Condor and photog

Yes, that’s a California Condor on the left, and no, the photographer is not a professional ornithologist, and no, this is not is some barely accessible wilderness.  In fact, the Pacific Coast Highway is only about 20 meters behind the photographer and there are about a dozen other people awaiting their turn for the condor photo op.

This is a far cry from my previous encounter with a condor.  In 1982, I and two of my sons decided to make a try for the condors.  We drove from Alamogordo, New Mexico, and camped on the top of Mount Pinos overlooking the Sespe Valley, the site of the last wild condor population.  We were prepared to spend five days on Mount Pinos waiting for a condor.  The first morning was great condor-watching conditions: clear skies and a million miles visibility.

After a couple of hours we had accumulated a nice little group of would-be condor watchers, but no condors. One of the group was an experienced condor finder and he told us that the way to attract condors was for one of the party to lie down on the ground and twitch from time to time. After a while, my son Hugh decided to give it a try.

Shortly thereafter, a speck appeared on the horizon. We watched it carefully. The wing posture was consistent with condor, but it could have been an eagle. As it drew closer, excitement grew as the bird took a “double dip” flap, a condor flight characteristic. By this time, it was apparent that the bird was very far away and was thus much larger than an eagle. A small bird was harrying the condor.

We watched all the way in. Judging from the amount of white under the wings, the bird was probably two or three years old. It finally passed right by us, about 100 feet away and at eye level. The little bird that was harrying the condor was a Red-tailed Hawk. It was a thrilling encounter, well worth the 900 mile drive.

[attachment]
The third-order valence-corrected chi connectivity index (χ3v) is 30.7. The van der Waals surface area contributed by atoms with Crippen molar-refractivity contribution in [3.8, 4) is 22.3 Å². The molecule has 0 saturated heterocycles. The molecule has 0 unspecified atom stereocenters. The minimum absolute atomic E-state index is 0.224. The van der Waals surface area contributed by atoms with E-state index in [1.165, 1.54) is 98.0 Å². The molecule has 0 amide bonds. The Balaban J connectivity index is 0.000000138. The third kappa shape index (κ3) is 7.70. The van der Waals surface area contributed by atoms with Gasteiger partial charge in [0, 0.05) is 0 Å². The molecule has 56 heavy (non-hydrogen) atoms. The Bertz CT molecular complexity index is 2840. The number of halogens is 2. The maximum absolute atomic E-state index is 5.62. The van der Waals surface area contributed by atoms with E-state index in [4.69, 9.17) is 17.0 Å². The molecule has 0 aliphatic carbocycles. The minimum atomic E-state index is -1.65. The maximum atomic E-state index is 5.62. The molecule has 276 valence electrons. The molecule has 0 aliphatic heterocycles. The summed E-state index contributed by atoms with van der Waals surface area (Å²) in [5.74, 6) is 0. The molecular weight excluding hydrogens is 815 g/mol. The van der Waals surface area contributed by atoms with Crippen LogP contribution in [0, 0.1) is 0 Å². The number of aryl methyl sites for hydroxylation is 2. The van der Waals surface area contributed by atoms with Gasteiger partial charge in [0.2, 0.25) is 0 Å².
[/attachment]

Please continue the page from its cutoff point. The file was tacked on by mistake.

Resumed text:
The Sespe population continued to decline.  The last remaining individuals were rounded up in 1987 and entered into a captive breeding program at the San Diego Zoo.  The program was successful in producing new condors and in 2003,  condors began to be released into the wild.  There are now four free-flying condor populations in Southern California, Northern California, Arizona, and Baja California.

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Now, as much as I enjoyed getting up close and personal with these condors, I cannot help but think that this may not be the best way to bring back a famously endangered species.  These birds are part of the Ventana Wilderness population.  I am confident that No. 4 (top picture) is an adult, and judging from the lack of black on the heads of the two above, they are probably also adults, or nearly so.  But what are they doing hanging out with people?

Local experts state that condors are very predictable along this stretch of the Pacific Coast Highway, 40-50 miles south of Monterey. They have apparently made their way from the wilderness where they breed to the clifftops by the sea, where presumably they are foraging along the shoreline. It is a puzzle to me what they can be foraging on since condors are large carrion specialists, though it has been suggested that they are feeding on carcasses in seal and sea lion rookeries.

The fact that they are so approachable indicates that they are habituated to human contact seems to me to be worrisome. Recently, bottle tops and other human detritus have been implicated in the deaths of some young condors in this very population.  (The Vermillion Cliffs population in Arizona, which is considerably further removed from concentrations of humanity than these birds, has not to my knowledge suffered similar losses.)

I don’t see what can be done about it really- condors will be condors and if they want dramatic sea views, there is little we can do to stop them. However, this tendency may presage the ultimate failure of this population. Restoration money is so hard to come by, even for a big box-office species like the condor, that a highly public failure may lead to a loss of confidence in the ability of scientists to carry out projects like this. The ramifications could be far-reaching and severe.

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